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How the NFL Can Steal Christmas

What happens when Christmas Day falls on an NFL Sunday? The NBA is about to find out.

No sports league in the United States competes with the NFL for TV ratings. We’ve known this for a while.

Even the mighty NBA paused its Thursday night TNT games until after football season ends. And while other leagues make concessions to The Shield, the NFL keeps eating up days on the calendar. The NFL (and Prime Video) have already claimed Black Friday and Saturdays.

The NBA’s two major days are Christmas Day and Martin Luther King Jr. Day. This year, however, Christmas falls on a Sunday. Football’s day.

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To feign playing nice, the NFL has flipped 11 of its games to Saturday, keeping three on Sunday — one in each of the NFL’s traditional broadcast windows. But that’s more than enough to challenge the NBA’s five-game slate. Just look at how the leagues compare when stacked against each other.

Recent History

In 2020: The Vikings-Saints Christmas Day game averaged 20.1 million viewers across FOX and NFL Network. That same day, the NBA had slightly more than 7 million fans watching the defending NBA champion Lakers face the Mavericks.

In 2021: The NFL featured two games on a Saturday Christmas Day and dominated… again. The Packers-Browns game on FOX and NFL Network averaged 28.59 million viewers, while Colts-Cardinals brought in 12.62 million. Meanwhile, the NBA saw its lowest figure (4.1 million average) since expanding to a five-game Christmas slate in 2008 — also the lowest since ESPN acquired NBA rights prior to the 2002-03 season.

The Association’s Advantage

NBA regular season games across ABC, TNT, and ESPN have been trending up for a couple years now. Viewership rose 19% in 2020-21 compared to 2019-20, which itself was up 3% from the year before. This year’s Christmas games should all be ratings hits given the combination of quality teams and major markets in action. Here’s the schedule, with all times Eastern:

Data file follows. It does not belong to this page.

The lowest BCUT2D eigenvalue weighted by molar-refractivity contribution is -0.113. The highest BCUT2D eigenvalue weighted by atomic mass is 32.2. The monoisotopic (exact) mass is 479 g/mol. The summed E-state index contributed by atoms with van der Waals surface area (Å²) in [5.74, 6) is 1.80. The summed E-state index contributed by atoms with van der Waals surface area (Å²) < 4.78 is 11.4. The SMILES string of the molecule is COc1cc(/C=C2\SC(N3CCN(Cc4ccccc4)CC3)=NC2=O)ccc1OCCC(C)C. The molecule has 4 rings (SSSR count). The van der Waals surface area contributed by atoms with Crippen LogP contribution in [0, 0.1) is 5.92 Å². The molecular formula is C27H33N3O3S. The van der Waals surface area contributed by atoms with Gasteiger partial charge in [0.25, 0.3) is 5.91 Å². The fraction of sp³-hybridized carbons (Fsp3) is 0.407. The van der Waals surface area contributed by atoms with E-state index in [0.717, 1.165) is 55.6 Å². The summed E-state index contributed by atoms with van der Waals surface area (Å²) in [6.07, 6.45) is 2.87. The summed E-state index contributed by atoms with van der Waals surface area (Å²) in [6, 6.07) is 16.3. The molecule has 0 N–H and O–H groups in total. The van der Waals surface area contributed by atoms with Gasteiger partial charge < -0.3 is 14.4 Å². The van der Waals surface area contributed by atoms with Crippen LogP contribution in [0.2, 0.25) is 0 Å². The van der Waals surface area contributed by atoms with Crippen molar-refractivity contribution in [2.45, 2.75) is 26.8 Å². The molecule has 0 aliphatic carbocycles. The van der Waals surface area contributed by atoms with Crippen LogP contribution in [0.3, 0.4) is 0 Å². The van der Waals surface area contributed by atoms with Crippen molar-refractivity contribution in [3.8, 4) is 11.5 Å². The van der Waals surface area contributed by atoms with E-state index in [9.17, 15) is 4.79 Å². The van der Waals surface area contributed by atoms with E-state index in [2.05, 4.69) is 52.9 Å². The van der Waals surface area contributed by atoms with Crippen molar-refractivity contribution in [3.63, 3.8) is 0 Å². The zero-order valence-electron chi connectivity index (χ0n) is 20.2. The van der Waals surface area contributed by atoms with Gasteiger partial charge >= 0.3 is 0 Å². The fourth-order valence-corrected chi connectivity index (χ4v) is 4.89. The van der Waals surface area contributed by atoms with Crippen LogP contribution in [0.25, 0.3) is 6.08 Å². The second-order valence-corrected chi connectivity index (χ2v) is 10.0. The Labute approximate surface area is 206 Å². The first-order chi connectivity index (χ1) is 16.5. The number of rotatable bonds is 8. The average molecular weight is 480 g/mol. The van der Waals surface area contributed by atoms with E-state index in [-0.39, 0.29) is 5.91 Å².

Noon: 76ers vs. Knicks
2:30: Lakers vs. Mavericks
5:00: Bucks vs. Celtics
8:00: Grizzlies vs. Warriors
10:30: Suns vs. Nuggets

The draw extends beyond the teams themselves. Eight of the top-10 most-viewed players on the NBA’s social media platforms play for one of the above teams (though keep in mind Stephen Curry will not play this Christmas due to injury).

Here’s that full list:

  1. Stephen Curry (485M) 
  2. Ja Morant (351M)
  3. LeBron James (268M)
  4. Giannis Antetokounmpo (215M)
  5. Luka Doncic (210M)
  6. Jayson Tatum (153M)
  7. Jordan Poole (148.7M)
  8. Kevin Durant (140.5M)
  9. Zion Williamson (118.4M)
  10. Klay Thompson (112.7M)

(Playing on Christmas)

NBA stars generate huge numbers on social media — more than 4 billion total views so far this season, according to data from the NBA. That’s up 42% compared to this point in 2021. Their Instagram has nearly triple the number of followers of the NFL. And though Instagram may not hold weight in a chase for a $75 billion media rights deal, it does show the pull the NBA has when it comes to appealing to generations that are more likely to have cut the cord. Generations, for example, that might subscribe to Prime Video, which hosts the NFL’s Thursday night games. According to Statista, 56 percent of 18-to-34-year-olds have a subscription to Amazon Prime Video.

Long-term, this is good news. But for now, they’re stuck with coal in their stocking. The NFL has expanded to five days for the remainder of the regular season, and next year, Monday Night Football will fall on Christmas Day.

The NBA hasn’t stepped on the NFL’s toes on Thanksgiving — they stopped playing Thanksgiving games back in 2005. It was a wise business decision. But Christmas has always been “their” day. This year, that will be put to the test. And if the NFL has shown us anything, it’s that once it finds something that works, it’s going to look for more.

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About The Author
Anthony Puccio
Anthony Puccio
Anthony Puccio is a former Staff Writer at Boardroom. Puccio has 10 years of experience in journalism and content creation, previously working for SB Nation, The Associated Press, New York Daily News, SNY, and Front Office Sports. In 2016, he received New York University's CCTOP scholarship and earned a bachelor's degree in Communications from St. John's University. He can be spotted a mile away thanks to his plaid suits and thick New York accent. Don't believe us? Check his Twitter @APooch.